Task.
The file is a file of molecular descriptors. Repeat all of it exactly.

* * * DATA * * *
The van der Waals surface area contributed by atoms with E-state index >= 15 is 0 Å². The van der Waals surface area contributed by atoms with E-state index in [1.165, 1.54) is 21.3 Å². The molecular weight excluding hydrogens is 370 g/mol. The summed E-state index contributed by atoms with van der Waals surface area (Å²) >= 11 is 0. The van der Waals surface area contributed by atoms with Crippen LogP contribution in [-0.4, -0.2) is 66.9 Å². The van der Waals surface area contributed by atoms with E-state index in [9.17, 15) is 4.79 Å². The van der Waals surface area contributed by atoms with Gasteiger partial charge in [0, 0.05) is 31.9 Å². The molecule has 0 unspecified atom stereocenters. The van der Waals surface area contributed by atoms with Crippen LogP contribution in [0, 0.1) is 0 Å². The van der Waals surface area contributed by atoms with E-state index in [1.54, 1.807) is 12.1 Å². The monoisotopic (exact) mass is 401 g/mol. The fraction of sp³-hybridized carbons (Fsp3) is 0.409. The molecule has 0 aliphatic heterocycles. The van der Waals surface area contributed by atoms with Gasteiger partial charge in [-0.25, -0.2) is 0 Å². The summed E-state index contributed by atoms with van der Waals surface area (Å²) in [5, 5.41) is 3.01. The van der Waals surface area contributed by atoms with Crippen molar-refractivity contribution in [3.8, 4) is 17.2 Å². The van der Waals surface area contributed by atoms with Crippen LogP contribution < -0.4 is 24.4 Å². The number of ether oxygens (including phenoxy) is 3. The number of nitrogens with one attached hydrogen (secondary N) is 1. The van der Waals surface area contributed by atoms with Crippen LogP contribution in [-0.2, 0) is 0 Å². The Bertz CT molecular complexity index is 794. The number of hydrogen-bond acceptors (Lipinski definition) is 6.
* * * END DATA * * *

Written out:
The van der Waals surface area contributed by atoms with E-state index >= 15 is 0 Å². The van der Waals surface area contributed by atoms with E-state index in [1.165, 1.54) is 21.3 Å². The molecular weight excluding hydrogens is 370 g/mol. The summed E-state index contributed by atoms with van der Waals surface area (Å²) >= 11 is 0. The van der Waals surface area contributed by atoms with Crippen LogP contribution in [-0.4, -0.2) is 66.9 Å². The van der Waals surface area contributed by atoms with E-state index in [9.17, 15) is 4.79 Å². The van der Waals surface area contributed by atoms with Gasteiger partial charge in [0, 0.05) is 31.9 Å². The molecule has 0 unspecified atom stereocenters. The van der Waals surface area contributed by atoms with Crippen LogP contribution in [0, 0.1) is 0 Å². The van der Waals surface area contributed by atoms with E-state index in [1.54, 1.807) is 12.1 Å². The monoisotopic (exact) mass is 401 g/mol. The fraction of sp³-hybridized carbons (Fsp3) is 0.409. The molecule has 0 aliphatic heterocycles. The van der Waals surface area contributed by atoms with Gasteiger partial charge in [-0.25, -0.2) is 0 Å². The summed E-state index contributed by atoms with van der Waals surface area (Å²) in [5, 5.41) is 3.01. The van der Waals surface area contributed by atoms with Crippen molar-refractivity contribution in [3.8, 4) is 17.2 Å². The van der Waals surface area contributed by atoms with Crippen LogP contribution < -0.4 is 24.4 Å². The number of ether oxygens (including phenoxy) is 3. The number of nitrogens with one attached hydrogen (secondary N) is 1. The van der Waals surface area contributed by atoms with Crippen LogP contribution in [-0.2, 0) is 0 Å². The Bertz CT molecular complexity index is 794. The number of hydrogen-bond acceptors (Lipinski definition) is 6.